Not Quite Trivial - A Tip for using the Software UART with the PICKit 2

ideaThis tip is almost trivial, but it's a D'uh moment too.  Just in case anyone else has missed the obvious. here's a quick tip.


I usually use Swordfish's hardware UART routines and I don't recommend Swordfish's software UART for input, where there are some "gotcha's."  The software UART does work great for output.

A UART output is often handy for keeping an eye on program parameters and status.  I usually use the hardware UART, and in fact have a dedicated connector for the TAP-28 board just for that purpose.  In my icemaker control project I'm running out of port pins and the hardware UART pins are used for other tasks.  I can use them for troubleshooting,but this requires changing a few lines in the program so it's either "test mode" or fully operational.  I need to monitor the output of the pressure sensor used for level sensing because I'm having a issues with leaks in the pressure sensing tube.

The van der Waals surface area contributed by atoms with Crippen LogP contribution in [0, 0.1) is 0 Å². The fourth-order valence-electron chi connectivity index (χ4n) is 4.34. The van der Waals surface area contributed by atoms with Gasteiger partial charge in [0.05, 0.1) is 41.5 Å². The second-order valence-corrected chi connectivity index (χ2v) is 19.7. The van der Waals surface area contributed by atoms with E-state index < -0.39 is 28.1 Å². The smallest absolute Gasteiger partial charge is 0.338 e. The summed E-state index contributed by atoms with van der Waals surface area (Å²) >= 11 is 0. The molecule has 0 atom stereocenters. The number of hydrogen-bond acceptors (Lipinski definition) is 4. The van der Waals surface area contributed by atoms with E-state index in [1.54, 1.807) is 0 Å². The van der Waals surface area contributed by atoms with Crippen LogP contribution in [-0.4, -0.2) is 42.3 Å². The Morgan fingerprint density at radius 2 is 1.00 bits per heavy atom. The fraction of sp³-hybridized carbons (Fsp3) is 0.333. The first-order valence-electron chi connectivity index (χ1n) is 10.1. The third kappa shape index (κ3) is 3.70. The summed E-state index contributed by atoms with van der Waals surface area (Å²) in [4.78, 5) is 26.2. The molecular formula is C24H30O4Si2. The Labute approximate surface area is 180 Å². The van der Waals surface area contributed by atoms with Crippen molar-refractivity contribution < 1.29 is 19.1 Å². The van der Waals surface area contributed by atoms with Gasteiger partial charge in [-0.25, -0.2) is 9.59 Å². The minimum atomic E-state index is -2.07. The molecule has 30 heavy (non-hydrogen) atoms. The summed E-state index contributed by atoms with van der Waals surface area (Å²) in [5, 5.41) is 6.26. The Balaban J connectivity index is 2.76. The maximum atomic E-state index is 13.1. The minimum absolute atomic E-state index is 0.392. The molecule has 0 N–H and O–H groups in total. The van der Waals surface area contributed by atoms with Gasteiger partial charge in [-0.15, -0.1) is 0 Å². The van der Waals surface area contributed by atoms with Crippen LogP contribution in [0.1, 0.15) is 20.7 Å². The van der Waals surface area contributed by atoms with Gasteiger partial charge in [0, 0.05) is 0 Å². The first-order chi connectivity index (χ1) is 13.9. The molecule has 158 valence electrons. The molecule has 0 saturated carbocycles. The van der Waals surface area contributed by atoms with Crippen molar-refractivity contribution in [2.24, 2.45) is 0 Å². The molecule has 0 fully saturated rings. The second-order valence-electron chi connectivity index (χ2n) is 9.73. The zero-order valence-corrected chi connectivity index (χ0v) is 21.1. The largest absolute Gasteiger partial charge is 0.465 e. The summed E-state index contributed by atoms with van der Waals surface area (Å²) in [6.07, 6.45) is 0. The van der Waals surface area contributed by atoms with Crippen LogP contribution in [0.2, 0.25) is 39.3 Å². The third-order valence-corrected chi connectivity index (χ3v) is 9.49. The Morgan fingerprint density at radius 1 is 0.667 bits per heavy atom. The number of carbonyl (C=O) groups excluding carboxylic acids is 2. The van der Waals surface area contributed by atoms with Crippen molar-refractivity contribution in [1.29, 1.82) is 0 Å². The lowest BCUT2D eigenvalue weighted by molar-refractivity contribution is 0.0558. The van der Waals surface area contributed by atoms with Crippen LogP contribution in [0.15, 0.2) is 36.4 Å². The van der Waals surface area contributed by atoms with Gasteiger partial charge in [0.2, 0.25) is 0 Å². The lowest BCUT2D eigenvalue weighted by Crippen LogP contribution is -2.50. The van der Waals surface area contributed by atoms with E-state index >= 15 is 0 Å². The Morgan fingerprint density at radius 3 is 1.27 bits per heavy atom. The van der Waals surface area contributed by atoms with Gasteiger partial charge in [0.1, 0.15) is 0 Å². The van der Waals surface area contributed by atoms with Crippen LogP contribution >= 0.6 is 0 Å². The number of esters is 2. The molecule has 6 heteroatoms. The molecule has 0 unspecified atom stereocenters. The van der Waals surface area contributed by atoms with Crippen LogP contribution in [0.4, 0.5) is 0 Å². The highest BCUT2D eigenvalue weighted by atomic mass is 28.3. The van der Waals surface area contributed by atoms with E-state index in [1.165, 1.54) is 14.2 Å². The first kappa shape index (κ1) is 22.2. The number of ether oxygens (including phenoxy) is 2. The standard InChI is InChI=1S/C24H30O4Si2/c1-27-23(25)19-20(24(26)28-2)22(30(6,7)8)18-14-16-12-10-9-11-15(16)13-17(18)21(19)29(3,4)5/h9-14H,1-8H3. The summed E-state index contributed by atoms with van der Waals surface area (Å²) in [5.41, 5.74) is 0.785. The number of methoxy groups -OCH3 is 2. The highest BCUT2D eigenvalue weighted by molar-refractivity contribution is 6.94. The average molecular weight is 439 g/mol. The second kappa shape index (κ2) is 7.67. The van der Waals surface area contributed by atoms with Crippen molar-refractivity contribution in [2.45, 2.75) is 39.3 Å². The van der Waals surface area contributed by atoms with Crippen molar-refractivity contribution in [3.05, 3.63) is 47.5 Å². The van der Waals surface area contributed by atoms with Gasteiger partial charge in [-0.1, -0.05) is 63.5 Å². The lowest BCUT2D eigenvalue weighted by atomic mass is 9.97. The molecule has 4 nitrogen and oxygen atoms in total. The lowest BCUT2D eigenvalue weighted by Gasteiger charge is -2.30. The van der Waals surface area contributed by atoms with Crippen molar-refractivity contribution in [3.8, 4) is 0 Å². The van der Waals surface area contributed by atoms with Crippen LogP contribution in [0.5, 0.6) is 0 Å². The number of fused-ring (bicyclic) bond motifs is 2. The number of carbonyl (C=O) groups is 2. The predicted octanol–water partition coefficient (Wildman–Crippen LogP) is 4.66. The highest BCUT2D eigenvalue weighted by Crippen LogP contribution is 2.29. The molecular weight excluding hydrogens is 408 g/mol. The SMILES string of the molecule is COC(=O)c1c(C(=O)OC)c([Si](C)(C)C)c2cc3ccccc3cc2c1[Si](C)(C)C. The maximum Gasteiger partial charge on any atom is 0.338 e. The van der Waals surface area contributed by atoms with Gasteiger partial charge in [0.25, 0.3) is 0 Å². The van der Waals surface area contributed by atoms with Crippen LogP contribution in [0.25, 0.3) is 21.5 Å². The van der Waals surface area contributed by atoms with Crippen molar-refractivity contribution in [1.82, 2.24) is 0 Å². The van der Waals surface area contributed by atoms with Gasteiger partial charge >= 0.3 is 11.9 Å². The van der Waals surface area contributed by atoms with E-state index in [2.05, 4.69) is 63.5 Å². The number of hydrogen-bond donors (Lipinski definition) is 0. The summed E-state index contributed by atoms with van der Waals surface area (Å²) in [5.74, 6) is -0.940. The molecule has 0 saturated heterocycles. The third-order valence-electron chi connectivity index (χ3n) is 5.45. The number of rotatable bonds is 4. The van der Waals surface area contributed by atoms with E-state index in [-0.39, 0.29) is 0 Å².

The answer hit me in a moment of clarity.  If I use the software UART, I can specify the port pin used to transmit data.  Taking that one step further, I can use the port pin on the ICSP connector that the PICkit 2 uses for the UART tool input!  This means I can program the chip with the PICkit 2 normally, then, without making any changes, I can open the PICkit 2 UART tool and monitor the program's output!  I like to leave the ICSP pins open anyway, so this is awesome!

'software UART test

Device = 18F242
Clock = 20
uart.settx(portb.7) ' matches the PICkit 2 UART tool input pin when connected to the ICSP connector
while 1 = 1
uart.write("my name is fred", 13, 10)
uart.write("I like pizza", 13, 10)


There are only two points to note here:

  1. The normal mode of the software UART is inverted, so the mode must be set.
  2. The correct transmit pin is PORTB.7

Works like a champ. If desired, a TTL-serial USB adapter or a serial LCD display could be connected to the ICSP connector for long-term monitoring.


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